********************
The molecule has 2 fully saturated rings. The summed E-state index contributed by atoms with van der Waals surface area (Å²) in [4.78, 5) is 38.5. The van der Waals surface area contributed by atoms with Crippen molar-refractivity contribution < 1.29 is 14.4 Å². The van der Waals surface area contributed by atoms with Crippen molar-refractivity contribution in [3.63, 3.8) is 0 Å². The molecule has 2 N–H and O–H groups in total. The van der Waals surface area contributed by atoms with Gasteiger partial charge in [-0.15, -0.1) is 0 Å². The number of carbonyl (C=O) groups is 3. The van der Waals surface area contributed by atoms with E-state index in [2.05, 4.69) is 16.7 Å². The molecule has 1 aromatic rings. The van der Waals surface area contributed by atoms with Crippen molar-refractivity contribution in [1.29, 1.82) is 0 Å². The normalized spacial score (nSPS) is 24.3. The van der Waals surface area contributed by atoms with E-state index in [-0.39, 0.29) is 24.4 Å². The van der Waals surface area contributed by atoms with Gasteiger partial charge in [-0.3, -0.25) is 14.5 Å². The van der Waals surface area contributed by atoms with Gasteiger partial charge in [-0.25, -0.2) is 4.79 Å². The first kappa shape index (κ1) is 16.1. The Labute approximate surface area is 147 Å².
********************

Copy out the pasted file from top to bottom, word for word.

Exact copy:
The molecule has 2 fully saturated rings. The summed E-state index contributed by atoms with van der Waals surface area (Å²) in [4.78, 5) is 38.5. The van der Waals surface area contributed by atoms with Crippen molar-refractivity contribution < 1.29 is 14.4 Å². The van der Waals surface area contributed by atoms with Crippen molar-refractivity contribution in [3.63, 3.8) is 0 Å². The molecule has 2 N–H and O–H groups in total. The van der Waals surface area contributed by atoms with Gasteiger partial charge in [-0.15, -0.1) is 0 Å². The number of carbonyl (C=O) groups is 3. The van der Waals surface area contributed by atoms with E-state index in [2.05, 4.69) is 16.7 Å². The molecule has 1 aromatic rings. The van der Waals surface area contributed by atoms with Crippen molar-refractivity contribution in [1.29, 1.82) is 0 Å². The normalized spacial score (nSPS) is 24.3. The van der Waals surface area contributed by atoms with E-state index in [-0.39, 0.29) is 24.4 Å². The van der Waals surface area contributed by atoms with Gasteiger partial charge in [-0.3, -0.25) is 14.5 Å². The van der Waals surface area contributed by atoms with Gasteiger partial charge in [-0.25, -0.2) is 4.79 Å². The first kappa shape index (κ1) is 16.1. The Labute approximate surface area is 147 Å².